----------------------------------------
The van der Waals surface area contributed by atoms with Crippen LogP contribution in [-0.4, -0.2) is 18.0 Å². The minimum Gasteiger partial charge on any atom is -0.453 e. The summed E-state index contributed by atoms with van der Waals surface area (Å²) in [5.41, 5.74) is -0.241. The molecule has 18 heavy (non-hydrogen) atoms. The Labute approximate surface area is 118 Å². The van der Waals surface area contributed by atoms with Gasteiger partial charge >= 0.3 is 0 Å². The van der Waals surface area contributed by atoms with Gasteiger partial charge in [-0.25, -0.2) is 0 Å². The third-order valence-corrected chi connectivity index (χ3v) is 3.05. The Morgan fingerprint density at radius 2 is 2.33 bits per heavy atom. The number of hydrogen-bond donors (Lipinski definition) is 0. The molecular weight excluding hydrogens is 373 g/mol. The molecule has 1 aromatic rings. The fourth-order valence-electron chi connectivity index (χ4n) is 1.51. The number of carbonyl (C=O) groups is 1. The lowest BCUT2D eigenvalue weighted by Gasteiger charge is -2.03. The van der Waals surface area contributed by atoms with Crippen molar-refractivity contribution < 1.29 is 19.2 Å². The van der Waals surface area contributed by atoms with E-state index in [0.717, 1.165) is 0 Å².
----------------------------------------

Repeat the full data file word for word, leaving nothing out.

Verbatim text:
The van der Waals surface area contributed by atoms with Crippen LogP contribution in [-0.4, -0.2) is 18.0 Å². The minimum Gasteiger partial charge on any atom is -0.453 e. The summed E-state index contributed by atoms with van der Waals surface area (Å²) in [5.41, 5.74) is -0.241. The molecule has 18 heavy (non-hydrogen) atoms. The Labute approximate surface area is 118 Å². The van der Waals surface area contributed by atoms with Gasteiger partial charge >= 0.3 is 0 Å². The van der Waals surface area contributed by atoms with Gasteiger partial charge in [-0.25, -0.2) is 0 Å². The third-order valence-corrected chi connectivity index (χ3v) is 3.05. The Morgan fingerprint density at radius 2 is 2.33 bits per heavy atom. The number of hydrogen-bond donors (Lipinski definition) is 0. The molecular weight excluding hydrogens is 373 g/mol. The molecule has 1 aromatic rings. The fourth-order valence-electron chi connectivity index (χ4n) is 1.51. The number of carbonyl (C=O) groups is 1. The lowest BCUT2D eigenvalue weighted by Gasteiger charge is -2.03. The van der Waals surface area contributed by atoms with Crippen molar-refractivity contribution < 1.29 is 19.2 Å². The van der Waals surface area contributed by atoms with E-state index in [0.717, 1.165) is 0 Å².